US 5038149 A
An antenna of the random spare volume array type comprising a plurality of elementary antennas with almost omnidirectional individual radiation distributed according to a statistically isotropic random relationship of distribution within an enveloping volume having a shape generated by revolution, the mean spacing between elementary antennas being notably greater than a half wavelength of the minimum frequency to be received or transmitted, each elementary antenna being connected to an active module comprising individually controllable phase-shifters themselves connected to a common distributor. According to the disclosure, the elementary antennas are formed by dipoles oriented vertically and supplied by a supply line comprising a first section, extending horizontally between the respective dipole and a common vertical tower coaxial with the enveloping volume having a shape generated by revolution, and a second section extending to the interior of this tower and ending in the distributor. The antenna thus made has a vertical polarization which is advantageous in many examples of use (navy, secondary radars etc.) with, owing to the use of simple dipoles, a very small reflecting surface that makes it very difficult to localize. Furthermore, through this structure, the first sections of the supply lines may easily be self-supporting for the mechanical support of the dipoles on the common vertical tower formed, for example, by a ship's mast.
1. An antenna with three-dimensional coverage and electronic scanning, said antenna being of the randomly-distributed, rarefied, volume array type, with a fixed array comprising a plurality of elementary antennas each having a substantially omnidirectional radiation pattern, said elementary antennas being distributed according to a statistically isotropic random relationship within a boundary volume which is a volume of revolution, the mean value of the spacing between said elementary antennas being substantially greater than a half wavelength of the minimum frequency to be received or transmitted, each elementary antenna being connected to individually controllable phase-shifter means,
wherein said elementary antennas are vertically-oriented dipoles,
and wherein said dipoles are each fed by a supply line comprising a first section extending horizontally between the respective dipole and a common vertical tower, said tower being coaxial with said boundary volume which is a volume of revolution.
2. An antenna according to claim 1, wherein said boundary volume is a sphere.
3. An antenna according to claim 1, wherein said first sections of the supply lines are self-supporting means mechanically supporting the respective dipoles on said common vertical tower.
4. An antenna according to claim 1, wherein the supply lines comprising said first sections further comprise respective second sections extending inside said tower up to, or down to, said individually controllable phase-shifter means.
5. An antenna according to claim 1, wherein said individually controllable phase-shifter means comprise active modules connected to a respective elementary antenna.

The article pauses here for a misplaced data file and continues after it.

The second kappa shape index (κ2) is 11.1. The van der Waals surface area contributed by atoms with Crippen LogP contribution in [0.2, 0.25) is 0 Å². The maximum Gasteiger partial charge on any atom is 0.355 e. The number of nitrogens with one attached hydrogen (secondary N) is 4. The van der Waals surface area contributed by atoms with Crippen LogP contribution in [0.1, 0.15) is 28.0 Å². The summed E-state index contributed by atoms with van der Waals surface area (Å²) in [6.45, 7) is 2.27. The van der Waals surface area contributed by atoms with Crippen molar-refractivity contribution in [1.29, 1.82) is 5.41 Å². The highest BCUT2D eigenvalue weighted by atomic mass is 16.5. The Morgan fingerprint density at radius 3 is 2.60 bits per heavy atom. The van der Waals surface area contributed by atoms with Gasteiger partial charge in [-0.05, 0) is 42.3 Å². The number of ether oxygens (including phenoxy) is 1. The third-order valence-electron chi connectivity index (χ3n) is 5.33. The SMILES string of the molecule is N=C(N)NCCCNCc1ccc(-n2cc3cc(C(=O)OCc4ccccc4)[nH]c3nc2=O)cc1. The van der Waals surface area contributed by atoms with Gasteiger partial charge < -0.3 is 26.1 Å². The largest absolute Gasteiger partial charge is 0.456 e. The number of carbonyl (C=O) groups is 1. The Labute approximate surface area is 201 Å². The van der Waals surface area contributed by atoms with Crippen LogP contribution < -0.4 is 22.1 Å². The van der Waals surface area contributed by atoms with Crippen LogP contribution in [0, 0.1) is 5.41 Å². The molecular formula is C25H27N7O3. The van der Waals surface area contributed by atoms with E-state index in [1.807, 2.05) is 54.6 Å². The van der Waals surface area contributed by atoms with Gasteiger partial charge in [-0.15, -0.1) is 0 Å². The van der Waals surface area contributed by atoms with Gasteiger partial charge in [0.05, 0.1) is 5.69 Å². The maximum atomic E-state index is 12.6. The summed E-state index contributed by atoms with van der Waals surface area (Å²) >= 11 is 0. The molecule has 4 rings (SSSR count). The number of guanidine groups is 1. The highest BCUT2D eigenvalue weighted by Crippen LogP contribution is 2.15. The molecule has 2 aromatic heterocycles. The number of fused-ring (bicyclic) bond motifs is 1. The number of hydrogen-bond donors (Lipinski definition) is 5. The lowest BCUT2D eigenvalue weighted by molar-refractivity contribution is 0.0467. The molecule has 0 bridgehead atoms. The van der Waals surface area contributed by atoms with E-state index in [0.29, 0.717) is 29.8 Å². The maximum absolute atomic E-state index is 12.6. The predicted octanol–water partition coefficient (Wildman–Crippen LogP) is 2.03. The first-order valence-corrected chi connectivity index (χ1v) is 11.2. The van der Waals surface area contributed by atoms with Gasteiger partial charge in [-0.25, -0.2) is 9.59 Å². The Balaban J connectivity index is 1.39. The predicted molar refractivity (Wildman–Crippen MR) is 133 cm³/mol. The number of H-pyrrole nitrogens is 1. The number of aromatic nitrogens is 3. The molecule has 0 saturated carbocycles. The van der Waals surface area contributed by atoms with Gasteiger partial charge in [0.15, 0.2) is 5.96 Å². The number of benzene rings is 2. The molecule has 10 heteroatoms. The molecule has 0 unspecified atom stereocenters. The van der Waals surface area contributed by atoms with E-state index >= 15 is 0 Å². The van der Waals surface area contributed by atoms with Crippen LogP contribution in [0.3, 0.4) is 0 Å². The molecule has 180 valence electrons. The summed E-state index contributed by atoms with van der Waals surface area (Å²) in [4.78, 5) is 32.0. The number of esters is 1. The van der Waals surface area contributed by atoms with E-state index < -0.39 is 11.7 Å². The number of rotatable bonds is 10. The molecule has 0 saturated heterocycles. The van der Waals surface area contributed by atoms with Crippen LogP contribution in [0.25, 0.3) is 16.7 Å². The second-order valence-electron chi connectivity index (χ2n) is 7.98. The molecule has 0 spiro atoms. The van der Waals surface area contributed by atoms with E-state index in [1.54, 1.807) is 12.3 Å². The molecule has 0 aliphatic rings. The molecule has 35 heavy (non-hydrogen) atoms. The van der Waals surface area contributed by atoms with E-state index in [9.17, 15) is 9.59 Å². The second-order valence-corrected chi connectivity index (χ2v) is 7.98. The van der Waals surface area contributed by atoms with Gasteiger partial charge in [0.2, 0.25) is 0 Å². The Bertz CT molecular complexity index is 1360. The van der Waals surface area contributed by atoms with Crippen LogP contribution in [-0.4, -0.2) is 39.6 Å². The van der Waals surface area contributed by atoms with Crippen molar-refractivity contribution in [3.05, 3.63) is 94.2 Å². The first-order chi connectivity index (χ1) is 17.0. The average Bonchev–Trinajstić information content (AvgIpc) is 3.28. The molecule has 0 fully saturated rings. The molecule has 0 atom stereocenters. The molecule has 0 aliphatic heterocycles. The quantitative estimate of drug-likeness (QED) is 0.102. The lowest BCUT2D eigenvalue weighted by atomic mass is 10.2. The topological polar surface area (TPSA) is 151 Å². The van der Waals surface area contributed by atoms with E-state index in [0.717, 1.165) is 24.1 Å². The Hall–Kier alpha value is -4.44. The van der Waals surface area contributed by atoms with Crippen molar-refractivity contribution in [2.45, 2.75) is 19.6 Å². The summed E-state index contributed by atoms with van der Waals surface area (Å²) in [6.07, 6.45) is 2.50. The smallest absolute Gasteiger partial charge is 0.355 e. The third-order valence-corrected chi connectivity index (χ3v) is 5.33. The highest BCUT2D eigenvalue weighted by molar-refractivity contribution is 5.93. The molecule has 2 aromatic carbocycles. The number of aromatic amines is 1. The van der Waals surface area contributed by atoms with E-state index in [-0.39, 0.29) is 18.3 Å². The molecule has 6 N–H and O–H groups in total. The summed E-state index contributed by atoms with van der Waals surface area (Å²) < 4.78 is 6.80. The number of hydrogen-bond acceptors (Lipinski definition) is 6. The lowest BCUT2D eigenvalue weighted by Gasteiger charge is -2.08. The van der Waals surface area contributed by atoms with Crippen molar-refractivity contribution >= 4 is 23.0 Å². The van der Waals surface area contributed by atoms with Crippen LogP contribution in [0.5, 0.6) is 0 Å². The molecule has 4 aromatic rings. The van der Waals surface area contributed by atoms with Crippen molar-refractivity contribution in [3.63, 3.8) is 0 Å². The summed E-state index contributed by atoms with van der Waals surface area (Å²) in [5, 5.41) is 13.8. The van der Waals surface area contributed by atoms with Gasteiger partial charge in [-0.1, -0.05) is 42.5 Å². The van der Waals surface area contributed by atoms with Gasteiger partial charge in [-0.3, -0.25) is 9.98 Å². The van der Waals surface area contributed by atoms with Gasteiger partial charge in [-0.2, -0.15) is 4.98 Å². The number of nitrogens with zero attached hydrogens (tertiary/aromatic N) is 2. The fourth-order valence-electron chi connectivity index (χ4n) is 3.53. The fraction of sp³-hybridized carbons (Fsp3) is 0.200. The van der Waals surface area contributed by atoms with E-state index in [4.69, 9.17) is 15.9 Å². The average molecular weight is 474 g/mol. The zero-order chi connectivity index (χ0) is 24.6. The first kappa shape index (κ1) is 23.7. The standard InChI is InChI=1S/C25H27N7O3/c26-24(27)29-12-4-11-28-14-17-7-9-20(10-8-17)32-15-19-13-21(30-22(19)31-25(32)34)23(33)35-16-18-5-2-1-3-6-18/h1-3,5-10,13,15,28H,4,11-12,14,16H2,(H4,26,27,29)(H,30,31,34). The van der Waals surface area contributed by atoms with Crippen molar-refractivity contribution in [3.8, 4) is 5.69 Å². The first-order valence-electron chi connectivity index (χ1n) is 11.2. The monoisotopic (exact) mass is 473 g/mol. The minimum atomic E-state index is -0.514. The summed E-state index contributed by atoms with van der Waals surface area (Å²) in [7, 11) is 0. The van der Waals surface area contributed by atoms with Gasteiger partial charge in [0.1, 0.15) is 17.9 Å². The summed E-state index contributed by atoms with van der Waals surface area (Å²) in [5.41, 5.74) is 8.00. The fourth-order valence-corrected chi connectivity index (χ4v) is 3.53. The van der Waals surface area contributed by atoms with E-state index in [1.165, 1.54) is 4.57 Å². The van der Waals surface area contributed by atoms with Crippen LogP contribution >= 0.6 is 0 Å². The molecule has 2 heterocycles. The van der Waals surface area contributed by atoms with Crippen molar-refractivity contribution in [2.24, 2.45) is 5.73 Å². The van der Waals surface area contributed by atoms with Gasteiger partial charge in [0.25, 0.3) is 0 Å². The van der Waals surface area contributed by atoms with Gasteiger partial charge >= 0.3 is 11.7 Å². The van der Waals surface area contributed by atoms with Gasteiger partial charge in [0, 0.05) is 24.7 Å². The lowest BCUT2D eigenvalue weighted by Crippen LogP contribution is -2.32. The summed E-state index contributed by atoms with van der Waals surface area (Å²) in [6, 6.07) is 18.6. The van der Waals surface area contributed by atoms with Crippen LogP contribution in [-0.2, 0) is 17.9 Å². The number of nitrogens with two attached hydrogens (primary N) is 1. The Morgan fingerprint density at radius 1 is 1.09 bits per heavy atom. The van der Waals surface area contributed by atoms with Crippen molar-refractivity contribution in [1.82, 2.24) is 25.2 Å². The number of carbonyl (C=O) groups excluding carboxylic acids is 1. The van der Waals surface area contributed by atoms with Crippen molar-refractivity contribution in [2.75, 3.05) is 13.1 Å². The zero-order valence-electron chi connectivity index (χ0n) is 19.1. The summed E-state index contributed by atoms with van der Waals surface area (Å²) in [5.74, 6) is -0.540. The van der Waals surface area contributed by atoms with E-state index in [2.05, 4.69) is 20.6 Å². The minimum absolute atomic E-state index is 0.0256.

6. An antenna according to claim 5, wherein said active modules are paced on the supply line inside said tower.
7. An antenna according to claim 1, wherein said dipoles are made from thin wires.
1. Field of the Invention
The present invention concerns an antenna with three-dimensional coverage and electronic scanning, of the random spare volume array type.
2. Description of the Prior Art
There are several known types of antennas that make it possible to obtain a three-dimensional coverage (most usually a hemispherical or almost-hemispherical coverage) using a configuration of fixed elements combined with electronic scanning, namely an antenna wherein the shape of the radiation pattern (notably the direction of a major lobe) is modified by playing on the individual, adjustable phase shifts of the different elements forming the array.
The configuration most commonly used, in practice, to make an antenna such as this consists in distributing the different elementary antennas of the array over one or more reflecting surfaces such as, for example, the surface of a cylinder or a plurality of differently oriented panels.
These antennas, of the so-called surface array type, are not however satisfactory in all respects. For example:
the cylindrical surface array has the drawback of mediocre coverage for relatively great elevation angles, that is when the direction of the zenith is approached;
the multiple-panel antennas enable this drawback to be overcome by placing the different panels (generally four in number) on the faces of a truncated pyramid, thus enabling a relatively satisfactory hemispherical coverage to be obtained.
However, these multiple-panel antennas are relatively costly, for each panel, and hence each antenna of the array, works in only one quadrant (in the case of an antenna with four panels).
As a matter of fact, for a given direction of the major lobe, only one of the four panels is used, and the elementary antennas of the other three panels in no way contribute to the formation of the beam in this direction.
As a result, to have total azimuthal coverage available, the number of antennas and phase-shifter modules have to be quadrupled, thus correlatively placing a burden on the cost of the entire unit.